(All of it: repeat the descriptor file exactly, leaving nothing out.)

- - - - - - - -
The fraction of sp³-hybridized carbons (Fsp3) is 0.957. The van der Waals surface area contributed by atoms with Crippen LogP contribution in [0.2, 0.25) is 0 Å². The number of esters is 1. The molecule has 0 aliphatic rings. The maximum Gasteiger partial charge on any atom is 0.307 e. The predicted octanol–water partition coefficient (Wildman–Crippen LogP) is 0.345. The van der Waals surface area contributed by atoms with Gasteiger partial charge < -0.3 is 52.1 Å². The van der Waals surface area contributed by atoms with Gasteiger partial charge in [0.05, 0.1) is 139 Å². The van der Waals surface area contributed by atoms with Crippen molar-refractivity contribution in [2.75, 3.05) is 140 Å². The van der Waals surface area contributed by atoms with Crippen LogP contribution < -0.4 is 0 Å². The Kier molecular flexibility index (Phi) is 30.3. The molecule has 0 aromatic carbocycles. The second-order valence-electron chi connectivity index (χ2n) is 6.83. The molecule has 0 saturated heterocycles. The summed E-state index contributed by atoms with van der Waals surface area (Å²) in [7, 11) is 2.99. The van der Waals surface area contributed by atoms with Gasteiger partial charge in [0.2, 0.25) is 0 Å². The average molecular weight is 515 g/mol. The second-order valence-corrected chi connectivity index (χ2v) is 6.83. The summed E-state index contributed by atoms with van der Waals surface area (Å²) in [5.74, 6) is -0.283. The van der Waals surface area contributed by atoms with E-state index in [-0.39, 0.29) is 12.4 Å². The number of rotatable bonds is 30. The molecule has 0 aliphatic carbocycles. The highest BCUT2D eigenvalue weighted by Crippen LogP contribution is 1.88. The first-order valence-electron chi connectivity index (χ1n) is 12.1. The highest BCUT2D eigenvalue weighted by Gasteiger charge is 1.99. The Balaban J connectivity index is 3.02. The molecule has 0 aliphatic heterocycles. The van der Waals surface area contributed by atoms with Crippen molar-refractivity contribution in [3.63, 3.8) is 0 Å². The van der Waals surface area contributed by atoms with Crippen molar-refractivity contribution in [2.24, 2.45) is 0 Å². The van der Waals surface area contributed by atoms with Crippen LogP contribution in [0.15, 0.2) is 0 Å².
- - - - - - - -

The fraction of sp³-hybridized carbons (Fsp3) is 0.957. The van der Waals surface area contributed by atoms with Crippen LogP contribution in [0.2, 0.25) is 0 Å². The number of esters is 1. The molecule has 0 aliphatic rings. The maximum Gasteiger partial charge on any atom is 0.307 e. The predicted octanol–water partition coefficient (Wildman–Crippen LogP) is 0.345. The van der Waals surface area contributed by atoms with Gasteiger partial charge < -0.3 is 52.1 Å². The van der Waals surface area contributed by atoms with Gasteiger partial charge in [0.05, 0.1) is 139 Å². The van der Waals surface area contributed by atoms with Crippen molar-refractivity contribution in [2.75, 3.05) is 140 Å². The van der Waals surface area contributed by atoms with Crippen LogP contribution < -0.4 is 0 Å². The Kier molecular flexibility index (Phi) is 30.3. The molecule has 0 aromatic carbocycles. The second-order valence-electron chi connectivity index (χ2n) is 6.83. The molecule has 0 saturated heterocycles. The summed E-state index contributed by atoms with van der Waals surface area (Å²) in [7, 11) is 2.99. The van der Waals surface area contributed by atoms with Gasteiger partial charge in [0.2, 0.25) is 0 Å². The average molecular weight is 515 g/mol. The second-order valence-corrected chi connectivity index (χ2v) is 6.83. The summed E-state index contributed by atoms with van der Waals surface area (Å²) in [5.74, 6) is -0.283. The van der Waals surface area contributed by atoms with E-state index in [-0.39, 0.29) is 12.4 Å². The number of rotatable bonds is 30. The molecule has 0 aliphatic carbocycles. The highest BCUT2D eigenvalue weighted by Crippen LogP contribution is 1.88. The first-order valence-electron chi connectivity index (χ1n) is 12.1. The highest BCUT2D eigenvalue weighted by Gasteiger charge is 1.99. The Balaban J connectivity index is 3.02. The molecule has 0 aliphatic heterocycles. The van der Waals surface area contributed by atoms with Crippen molar-refractivity contribution in [3.63, 3.8) is 0 Å². The van der Waals surface area contributed by atoms with Crippen molar-refractivity contribution in [2.24, 2.45) is 0 Å². The van der Waals surface area contributed by atoms with Crippen LogP contribution in [0.15, 0.2) is 0 Å².